Since its introduction, power steering has made driving much easier. This innovation is not just a luxury but a crucial component in ensuring maneuverability and safety. While it might seem simple at first, there are a few things every car owner should know - whether for maintenance purposes or just to be informed.
How Does The Power Steering System Work
Power steering systems assist the driver by reducing the physical effort needed to turn the steering wheel. Traditionally, this system uses hydraulic pressure derived from the car's engine to aid in steering. When you turn the wheel, a pump sends hydraulic fluid to a piston that helps move the steering gear. This process significantly lessens the force required to steer the vehicle, especially at lower speeds or when the vehicle is stationary.
Different Types Of Power Steering
Power steering systems have evolved over the years, and there are two main types found in modern vehicles:
Hydraulic Power Steering
The hydraulic power steering system is the more traditional form of power assistance. It uses a hydraulic pump, driven by the vehicle's engine via a belt and pulley system. The pump circulates power steering fluid under pressure to assist in steering. This pressure is applied in response to the driver turning the steering wheel, making it easier to turn the wheels of the car. The key advantages of this system are its proven reliability and the smooth, consistent feel it provides. However, it does have a few downsides, such as the potential for fluid leaks and the fact that it saps a small amount of power and fuel efficiency from the engine to operate the pump.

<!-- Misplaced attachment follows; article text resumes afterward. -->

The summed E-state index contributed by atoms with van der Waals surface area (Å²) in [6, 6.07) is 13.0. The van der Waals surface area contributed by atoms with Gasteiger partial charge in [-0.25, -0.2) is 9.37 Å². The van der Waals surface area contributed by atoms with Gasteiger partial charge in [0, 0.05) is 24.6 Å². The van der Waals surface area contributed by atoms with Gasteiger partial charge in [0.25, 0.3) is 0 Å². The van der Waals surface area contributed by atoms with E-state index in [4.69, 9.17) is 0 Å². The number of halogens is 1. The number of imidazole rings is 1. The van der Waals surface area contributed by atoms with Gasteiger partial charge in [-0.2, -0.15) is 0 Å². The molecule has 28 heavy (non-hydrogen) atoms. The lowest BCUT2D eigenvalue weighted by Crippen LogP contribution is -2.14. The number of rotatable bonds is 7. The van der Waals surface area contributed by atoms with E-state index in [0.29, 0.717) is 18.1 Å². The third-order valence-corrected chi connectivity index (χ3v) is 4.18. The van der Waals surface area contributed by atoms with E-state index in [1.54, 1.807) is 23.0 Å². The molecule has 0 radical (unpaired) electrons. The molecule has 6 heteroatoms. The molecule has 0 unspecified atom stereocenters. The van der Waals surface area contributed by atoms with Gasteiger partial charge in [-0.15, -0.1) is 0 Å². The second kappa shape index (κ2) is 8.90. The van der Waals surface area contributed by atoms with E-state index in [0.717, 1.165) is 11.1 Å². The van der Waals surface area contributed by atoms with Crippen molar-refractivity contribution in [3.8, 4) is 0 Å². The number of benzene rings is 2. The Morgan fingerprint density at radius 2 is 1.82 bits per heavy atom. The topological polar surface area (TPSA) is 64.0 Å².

Electric Power Steering (EPS)
Electric Power Steering, a more modern innovation, replaces the hydraulic pump with an electric motor. This motor is usually attached directly to the steering rack or column. The EPS system is controlled by a computer, which adjusts the level of steering assistance based on the vehicle's speed and other factors. The main benefits of EPS are improved fuel efficiency (since it doesn't draw power from the engine), reduced environmental impact (due to the absence of hydraulic fluid), and adaptive steering assistance. However, EPS systems can be more complex electronically, and repairs might be costlier than those for hydraulic systems.
Specific Maintenance Tips For Each Type
One of the most critical maintenance tasks is to ensure the power steering fluid is at the recommended level. Low fluid levels can lead to poor steering performance and damage the system.
Regularly inspect the condition of the belt and pulley that drive the hydraulic pump. Look for signs of wear or damage, as a failure here can lead to a loss of power steering.
Regularly check for leaks in the hoses and seals. Leaks can lead to a drop in hydraulic pressure, which can significantly impair steering assistance.
Ensure that your vehicle's battery is in good condition. A weak battery can affect the EPS system's performance.
Be vigilant about any error codes or warning lights on your dashboard related to the EPS system. These can indicate electrical issues that need professional attention.
Always refer to your vehicle's manual for specific EPS maintenance tips. Regular professional check-ups are recommended to ensure the system's electronic components function correctly.
Why Steering System Care Is Vital
Several reasons make proper care more than mandatory. They include:
- Safety: A well-maintained steering system ensures reliable and responsive control of the vehicle, which is vital for safe driving.
- Preventing Costly Repairs: Addressing minor issues early can prevent more significant, expensive repairs down the road.
- Comfort: Regular maintenance ensures that the steering remains smooth and effortless, contributing to a more comfortable driving experience.
Stay safe on the road and visit us at D. Wells Automotive Service, so we can check up on all of your car's vitals! From the regular old oil change to complex diagnostics - we do it all.